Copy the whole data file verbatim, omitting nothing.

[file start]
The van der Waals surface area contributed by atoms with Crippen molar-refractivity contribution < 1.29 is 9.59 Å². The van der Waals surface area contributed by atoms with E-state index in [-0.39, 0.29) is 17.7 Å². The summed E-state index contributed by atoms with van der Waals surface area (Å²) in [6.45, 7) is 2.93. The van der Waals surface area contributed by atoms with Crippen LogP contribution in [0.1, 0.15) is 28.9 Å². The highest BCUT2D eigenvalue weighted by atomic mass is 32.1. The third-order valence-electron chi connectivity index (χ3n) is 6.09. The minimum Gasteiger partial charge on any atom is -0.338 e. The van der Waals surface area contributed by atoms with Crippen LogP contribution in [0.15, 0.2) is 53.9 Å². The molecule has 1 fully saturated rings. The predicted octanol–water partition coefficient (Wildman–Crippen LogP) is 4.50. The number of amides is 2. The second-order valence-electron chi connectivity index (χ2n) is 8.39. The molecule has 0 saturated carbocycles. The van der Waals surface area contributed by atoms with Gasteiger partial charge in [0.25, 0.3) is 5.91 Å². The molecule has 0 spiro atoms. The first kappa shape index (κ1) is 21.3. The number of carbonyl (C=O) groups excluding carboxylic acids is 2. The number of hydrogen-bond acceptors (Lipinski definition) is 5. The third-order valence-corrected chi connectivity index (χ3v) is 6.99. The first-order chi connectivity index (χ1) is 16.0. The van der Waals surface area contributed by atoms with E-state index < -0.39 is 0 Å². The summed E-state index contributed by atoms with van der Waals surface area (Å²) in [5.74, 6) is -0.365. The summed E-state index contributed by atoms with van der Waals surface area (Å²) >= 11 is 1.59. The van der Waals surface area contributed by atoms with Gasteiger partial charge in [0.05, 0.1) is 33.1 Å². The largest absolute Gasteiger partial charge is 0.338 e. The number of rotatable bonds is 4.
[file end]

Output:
The van der Waals surface area contributed by atoms with Crippen molar-refractivity contribution < 1.29 is 9.59 Å². The van der Waals surface area contributed by atoms with E-state index in [-0.39, 0.29) is 17.7 Å². The summed E-state index contributed by atoms with van der Waals surface area (Å²) in [6.45, 7) is 2.93. The van der Waals surface area contributed by atoms with Crippen LogP contribution in [0.1, 0.15) is 28.9 Å². The highest BCUT2D eigenvalue weighted by atomic mass is 32.1. The third-order valence-electron chi connectivity index (χ3n) is 6.09. The minimum Gasteiger partial charge on any atom is -0.338 e. The van der Waals surface area contributed by atoms with Crippen LogP contribution in [0.15, 0.2) is 53.9 Å². The molecule has 1 fully saturated rings. The predicted octanol–water partition coefficient (Wildman–Crippen LogP) is 4.50. The number of amides is 2. The second-order valence-electron chi connectivity index (χ2n) is 8.39. The molecule has 0 saturated carbocycles. The van der Waals surface area contributed by atoms with Gasteiger partial charge in [0.25, 0.3) is 5.91 Å². The molecule has 0 spiro atoms. The first kappa shape index (κ1) is 21.3. The number of carbonyl (C=O) groups excluding carboxylic acids is 2. The number of hydrogen-bond acceptors (Lipinski definition) is 5. The third-order valence-corrected chi connectivity index (χ3v) is 6.99. The first-order chi connectivity index (χ1) is 16.0. The van der Waals surface area contributed by atoms with E-state index < -0.39 is 0 Å². The summed E-state index contributed by atoms with van der Waals surface area (Å²) in [5.74, 6) is -0.365. The summed E-state index contributed by atoms with van der Waals surface area (Å²) >= 11 is 1.59. The van der Waals surface area contributed by atoms with Gasteiger partial charge in [0.05, 0.1) is 33.1 Å². The largest absolute Gasteiger partial charge is 0.338 e. The number of rotatable bonds is 4.